By Maynard & Sumner, LLC of Maynard & Sumner, LLC posted in Federal Criminal Defense on Thursday, August 23, 2012.
Prosecutorial abuse has been a hot topic in the news in recent months. On August 21, 2012, the New York Times published an editorial article addressing one specific issue related to prosecutorial abuse, which is the Hyde Amendment of 1997. The Hyde Amendment was revolutionary in the world of federal criminal defense. The law allows for judges to award attorney’s fees and court fees to defendants who the court finds were prosecuted on a “vexatious, frivolous, or bad faith” basis.
An example case is that of Dr. Ali Shaygan who was charged with allegedly dispensing drugs outside the scope of his medical practice. The court awarded Dr. Shaygan with attorneys’ and court fees based on the “bad faith” exhibited by the prosecutors. During the course of the case, Dr. Shaygan federal criminal defense lawyer stated that he was going to file a motion to suppress the doctor’s statements. The prosecutors threatened him with negative recourse if he did. After filing the motion, the federal prosecutors increased the doctor’s charges from 23 to 141. The judge found that the government acted in “bad faith.”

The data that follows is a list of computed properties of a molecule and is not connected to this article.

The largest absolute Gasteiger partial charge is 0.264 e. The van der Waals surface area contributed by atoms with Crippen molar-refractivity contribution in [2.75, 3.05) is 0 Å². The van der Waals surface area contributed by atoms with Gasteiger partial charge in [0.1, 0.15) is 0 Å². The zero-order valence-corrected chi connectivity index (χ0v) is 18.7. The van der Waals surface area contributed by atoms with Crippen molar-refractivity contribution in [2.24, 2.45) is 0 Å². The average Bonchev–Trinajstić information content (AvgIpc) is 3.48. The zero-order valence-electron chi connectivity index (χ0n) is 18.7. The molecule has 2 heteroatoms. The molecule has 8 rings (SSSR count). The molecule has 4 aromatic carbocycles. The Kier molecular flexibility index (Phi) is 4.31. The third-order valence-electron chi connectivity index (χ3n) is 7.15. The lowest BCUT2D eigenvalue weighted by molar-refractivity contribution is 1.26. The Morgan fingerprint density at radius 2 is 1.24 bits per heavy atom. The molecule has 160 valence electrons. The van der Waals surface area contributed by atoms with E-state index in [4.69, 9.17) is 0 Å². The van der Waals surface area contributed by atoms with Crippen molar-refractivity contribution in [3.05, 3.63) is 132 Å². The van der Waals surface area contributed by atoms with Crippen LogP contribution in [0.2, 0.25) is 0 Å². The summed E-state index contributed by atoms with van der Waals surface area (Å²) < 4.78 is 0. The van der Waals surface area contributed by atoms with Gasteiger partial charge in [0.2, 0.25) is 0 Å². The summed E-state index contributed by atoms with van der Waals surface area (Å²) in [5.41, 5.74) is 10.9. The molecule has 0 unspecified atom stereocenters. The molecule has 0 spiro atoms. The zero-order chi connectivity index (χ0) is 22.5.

Recently, the United State Court of Appeals was addressed with a similar issue in which the prosecution behaved unethically. In a 2-to-1 decision, the court redefined the law, stating that the Hyde Amendment of 1997 only applies to cases in which the prosecution was “clearly unfounded.”
The Hyde amendment acted as a moral safeguard to prevent prosecutorial abuse. However, with the absence of the original legislative intent, federal prosecutors now have fewer boundaries. The current conviction rate at the federal court level is 94 percent. What will it become now?
If you have been charged with a federal crime, consult a federal criminal defense attorney to discuss your options so that you may have the fair trial you deserve.